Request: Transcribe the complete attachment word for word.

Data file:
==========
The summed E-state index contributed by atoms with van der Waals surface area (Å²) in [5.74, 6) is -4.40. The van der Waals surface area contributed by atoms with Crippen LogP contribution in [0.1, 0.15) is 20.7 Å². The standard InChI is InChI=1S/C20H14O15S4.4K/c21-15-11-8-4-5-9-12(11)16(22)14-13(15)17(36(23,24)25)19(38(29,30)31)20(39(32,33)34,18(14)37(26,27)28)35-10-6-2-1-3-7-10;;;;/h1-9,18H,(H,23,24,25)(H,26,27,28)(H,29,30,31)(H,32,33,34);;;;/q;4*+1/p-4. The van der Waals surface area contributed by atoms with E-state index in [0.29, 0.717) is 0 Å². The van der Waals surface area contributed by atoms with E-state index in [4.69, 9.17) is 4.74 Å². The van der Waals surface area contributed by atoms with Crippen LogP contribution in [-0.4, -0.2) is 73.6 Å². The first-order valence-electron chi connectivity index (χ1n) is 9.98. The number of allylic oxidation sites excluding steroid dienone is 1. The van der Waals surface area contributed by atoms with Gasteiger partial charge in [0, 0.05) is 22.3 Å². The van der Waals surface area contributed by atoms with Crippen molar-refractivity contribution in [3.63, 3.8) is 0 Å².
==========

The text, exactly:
The summed E-state index contributed by atoms with van der Waals surface area (Å²) in [5.74, 6) is -4.40. The van der Waals surface area contributed by atoms with Crippen LogP contribution in [0.1, 0.15) is 20.7 Å². The standard InChI is InChI=1S/C20H14O15S4.4K/c21-15-11-8-4-5-9-12(11)16(22)14-13(15)17(36(23,24)25)19(38(29,30)31)20(39(32,33)34,18(14)37(26,27)28)35-10-6-2-1-3-7-10;;;;/h1-9,18H,(H,23,24,25)(H,26,27,28)(H,29,30,31)(H,32,33,34);;;;/q;4*+1/p-4. The van der Waals surface area contributed by atoms with E-state index in [0.29, 0.717) is 0 Å². The van der Waals surface area contributed by atoms with E-state index in [4.69, 9.17) is 4.74 Å². The van der Waals surface area contributed by atoms with Crippen LogP contribution in [-0.4, -0.2) is 73.6 Å². The first-order valence-electron chi connectivity index (χ1n) is 9.98. The number of allylic oxidation sites excluding steroid dienone is 1. The van der Waals surface area contributed by atoms with Gasteiger partial charge in [0, 0.05) is 22.3 Å². The van der Waals surface area contributed by atoms with Crippen molar-refractivity contribution in [3.63, 3.8) is 0 Å².